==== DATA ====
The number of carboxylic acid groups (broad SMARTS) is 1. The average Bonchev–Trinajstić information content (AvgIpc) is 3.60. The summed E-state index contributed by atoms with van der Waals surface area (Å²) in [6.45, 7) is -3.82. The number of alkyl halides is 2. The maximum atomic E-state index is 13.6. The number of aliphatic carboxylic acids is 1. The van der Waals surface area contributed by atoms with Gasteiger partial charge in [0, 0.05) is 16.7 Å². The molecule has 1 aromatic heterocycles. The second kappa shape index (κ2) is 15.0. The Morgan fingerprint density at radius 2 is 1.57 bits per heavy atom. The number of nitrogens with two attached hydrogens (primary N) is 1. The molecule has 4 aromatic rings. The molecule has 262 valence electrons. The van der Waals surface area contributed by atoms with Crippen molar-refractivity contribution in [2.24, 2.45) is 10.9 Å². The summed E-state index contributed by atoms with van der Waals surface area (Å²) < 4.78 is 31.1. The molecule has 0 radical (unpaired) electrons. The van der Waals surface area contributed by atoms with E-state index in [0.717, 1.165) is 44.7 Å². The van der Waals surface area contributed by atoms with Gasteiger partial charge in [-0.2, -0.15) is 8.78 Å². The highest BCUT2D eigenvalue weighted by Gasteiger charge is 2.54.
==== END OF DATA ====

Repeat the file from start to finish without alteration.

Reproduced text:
The number of carboxylic acid groups (broad SMARTS) is 1. The average Bonchev–Trinajstić information content (AvgIpc) is 3.60. The summed E-state index contributed by atoms with van der Waals surface area (Å²) in [6.45, 7) is -3.82. The number of alkyl halides is 2. The maximum atomic E-state index is 13.6. The number of aliphatic carboxylic acids is 1. The van der Waals surface area contributed by atoms with Gasteiger partial charge in [0, 0.05) is 16.7 Å². The molecule has 1 aromatic heterocycles. The second kappa shape index (κ2) is 15.0. The Morgan fingerprint density at radius 2 is 1.57 bits per heavy atom. The number of nitrogens with two attached hydrogens (primary N) is 1. The molecule has 4 aromatic rings. The molecule has 262 valence electrons. The van der Waals surface area contributed by atoms with Crippen molar-refractivity contribution in [2.24, 2.45) is 10.9 Å². The summed E-state index contributed by atoms with van der Waals surface area (Å²) < 4.78 is 31.1. The molecule has 0 radical (unpaired) electrons. The van der Waals surface area contributed by atoms with E-state index in [0.717, 1.165) is 44.7 Å². The van der Waals surface area contributed by atoms with Gasteiger partial charge in [-0.2, -0.15) is 8.78 Å². The highest BCUT2D eigenvalue weighted by Gasteiger charge is 2.54.